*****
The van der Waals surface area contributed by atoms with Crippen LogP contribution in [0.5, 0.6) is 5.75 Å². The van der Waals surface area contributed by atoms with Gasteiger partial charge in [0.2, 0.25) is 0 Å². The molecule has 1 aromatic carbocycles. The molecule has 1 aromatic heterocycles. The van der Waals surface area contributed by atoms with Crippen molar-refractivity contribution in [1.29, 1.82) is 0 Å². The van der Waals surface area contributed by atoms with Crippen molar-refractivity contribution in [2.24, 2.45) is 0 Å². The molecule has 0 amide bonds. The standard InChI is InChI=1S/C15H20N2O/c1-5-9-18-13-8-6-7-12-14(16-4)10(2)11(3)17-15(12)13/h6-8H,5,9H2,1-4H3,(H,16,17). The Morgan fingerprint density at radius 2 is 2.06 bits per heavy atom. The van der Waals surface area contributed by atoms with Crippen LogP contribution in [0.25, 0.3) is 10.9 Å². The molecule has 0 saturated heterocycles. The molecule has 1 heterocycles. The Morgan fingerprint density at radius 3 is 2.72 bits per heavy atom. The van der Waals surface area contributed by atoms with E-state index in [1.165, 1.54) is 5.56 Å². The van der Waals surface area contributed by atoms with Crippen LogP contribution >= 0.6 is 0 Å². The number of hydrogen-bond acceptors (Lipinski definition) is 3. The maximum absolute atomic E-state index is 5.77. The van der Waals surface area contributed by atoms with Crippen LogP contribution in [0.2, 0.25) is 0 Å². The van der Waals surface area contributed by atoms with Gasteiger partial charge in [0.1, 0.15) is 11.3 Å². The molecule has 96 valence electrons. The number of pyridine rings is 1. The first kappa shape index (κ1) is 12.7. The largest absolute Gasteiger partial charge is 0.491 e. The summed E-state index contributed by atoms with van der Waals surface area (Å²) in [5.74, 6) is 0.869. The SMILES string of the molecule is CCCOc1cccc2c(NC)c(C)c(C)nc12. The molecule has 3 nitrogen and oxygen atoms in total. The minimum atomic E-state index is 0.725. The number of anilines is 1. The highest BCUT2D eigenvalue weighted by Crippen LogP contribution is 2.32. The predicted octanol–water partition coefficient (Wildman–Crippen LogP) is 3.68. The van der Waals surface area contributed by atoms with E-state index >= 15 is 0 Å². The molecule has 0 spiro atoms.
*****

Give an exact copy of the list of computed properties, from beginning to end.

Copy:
The van der Waals surface area contributed by atoms with Crippen LogP contribution in [0.5, 0.6) is 5.75 Å². The van der Waals surface area contributed by atoms with Gasteiger partial charge in [0.2, 0.25) is 0 Å². The molecule has 1 aromatic carbocycles. The molecule has 1 aromatic heterocycles. The van der Waals surface area contributed by atoms with Crippen molar-refractivity contribution in [1.29, 1.82) is 0 Å². The van der Waals surface area contributed by atoms with Crippen molar-refractivity contribution in [2.24, 2.45) is 0 Å². The molecule has 0 amide bonds. The standard InChI is InChI=1S/C15H20N2O/c1-5-9-18-13-8-6-7-12-14(16-4)10(2)11(3)17-15(12)13/h6-8H,5,9H2,1-4H3,(H,16,17). The Morgan fingerprint density at radius 2 is 2.06 bits per heavy atom. The van der Waals surface area contributed by atoms with Crippen LogP contribution in [0.25, 0.3) is 10.9 Å². The molecule has 0 saturated heterocycles. The molecule has 1 heterocycles. The Morgan fingerprint density at radius 3 is 2.72 bits per heavy atom. The van der Waals surface area contributed by atoms with E-state index in [1.165, 1.54) is 5.56 Å². The van der Waals surface area contributed by atoms with Crippen LogP contribution >= 0.6 is 0 Å². The number of hydrogen-bond acceptors (Lipinski definition) is 3. The maximum absolute atomic E-state index is 5.77. The van der Waals surface area contributed by atoms with Crippen LogP contribution in [0.2, 0.25) is 0 Å². The van der Waals surface area contributed by atoms with Gasteiger partial charge in [0.1, 0.15) is 11.3 Å². The molecule has 96 valence electrons. The number of pyridine rings is 1. The first kappa shape index (κ1) is 12.7. The largest absolute Gasteiger partial charge is 0.491 e. The summed E-state index contributed by atoms with van der Waals surface area (Å²) in [5.74, 6) is 0.869. The SMILES string of the molecule is CCCOc1cccc2c(NC)c(C)c(C)nc12. The molecule has 3 nitrogen and oxygen atoms in total. The minimum atomic E-state index is 0.725. The number of anilines is 1. The highest BCUT2D eigenvalue weighted by Crippen LogP contribution is 2.32. The predicted octanol–water partition coefficient (Wildman–Crippen LogP) is 3.68. The van der Waals surface area contributed by atoms with E-state index >= 15 is 0 Å². The molecule has 0 spiro atoms.